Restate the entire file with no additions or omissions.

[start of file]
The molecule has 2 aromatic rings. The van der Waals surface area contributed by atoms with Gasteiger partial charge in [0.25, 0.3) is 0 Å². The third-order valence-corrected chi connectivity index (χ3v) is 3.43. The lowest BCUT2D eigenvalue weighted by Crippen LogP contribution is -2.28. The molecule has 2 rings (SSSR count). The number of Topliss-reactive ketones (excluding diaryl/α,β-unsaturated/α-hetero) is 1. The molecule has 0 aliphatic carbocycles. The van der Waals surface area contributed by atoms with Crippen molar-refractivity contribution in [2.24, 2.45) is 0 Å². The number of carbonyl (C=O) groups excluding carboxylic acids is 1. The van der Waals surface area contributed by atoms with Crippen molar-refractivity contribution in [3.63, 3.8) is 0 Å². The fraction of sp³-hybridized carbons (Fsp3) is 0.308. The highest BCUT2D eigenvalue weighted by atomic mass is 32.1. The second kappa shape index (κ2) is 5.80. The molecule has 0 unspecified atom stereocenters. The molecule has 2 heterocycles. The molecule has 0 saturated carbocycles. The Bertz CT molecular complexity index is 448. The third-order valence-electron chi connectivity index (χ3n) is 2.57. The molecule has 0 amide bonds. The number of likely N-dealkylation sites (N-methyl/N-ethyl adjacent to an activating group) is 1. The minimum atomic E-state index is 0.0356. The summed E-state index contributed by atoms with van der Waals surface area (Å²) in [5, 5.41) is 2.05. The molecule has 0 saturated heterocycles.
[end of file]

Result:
The molecule has 2 aromatic rings. The van der Waals surface area contributed by atoms with Gasteiger partial charge in [0.25, 0.3) is 0 Å². The third-order valence-corrected chi connectivity index (χ3v) is 3.43. The lowest BCUT2D eigenvalue weighted by Crippen LogP contribution is -2.28. The molecule has 2 rings (SSSR count). The number of Topliss-reactive ketones (excluding diaryl/α,β-unsaturated/α-hetero) is 1. The molecule has 0 aliphatic carbocycles. The van der Waals surface area contributed by atoms with Crippen molar-refractivity contribution in [2.24, 2.45) is 0 Å². The number of carbonyl (C=O) groups excluding carboxylic acids is 1. The van der Waals surface area contributed by atoms with Crippen molar-refractivity contribution in [3.63, 3.8) is 0 Å². The fraction of sp³-hybridized carbons (Fsp3) is 0.308. The highest BCUT2D eigenvalue weighted by atomic mass is 32.1. The second kappa shape index (κ2) is 5.80. The molecule has 0 unspecified atom stereocenters. The molecule has 2 heterocycles. The molecule has 0 saturated carbocycles. The Bertz CT molecular complexity index is 448. The third-order valence-electron chi connectivity index (χ3n) is 2.57. The molecule has 0 amide bonds. The number of likely N-dealkylation sites (N-methyl/N-ethyl adjacent to an activating group) is 1. The minimum atomic E-state index is 0.0356. The summed E-state index contributed by atoms with van der Waals surface area (Å²) in [5, 5.41) is 2.05. The molecule has 0 saturated heterocycles.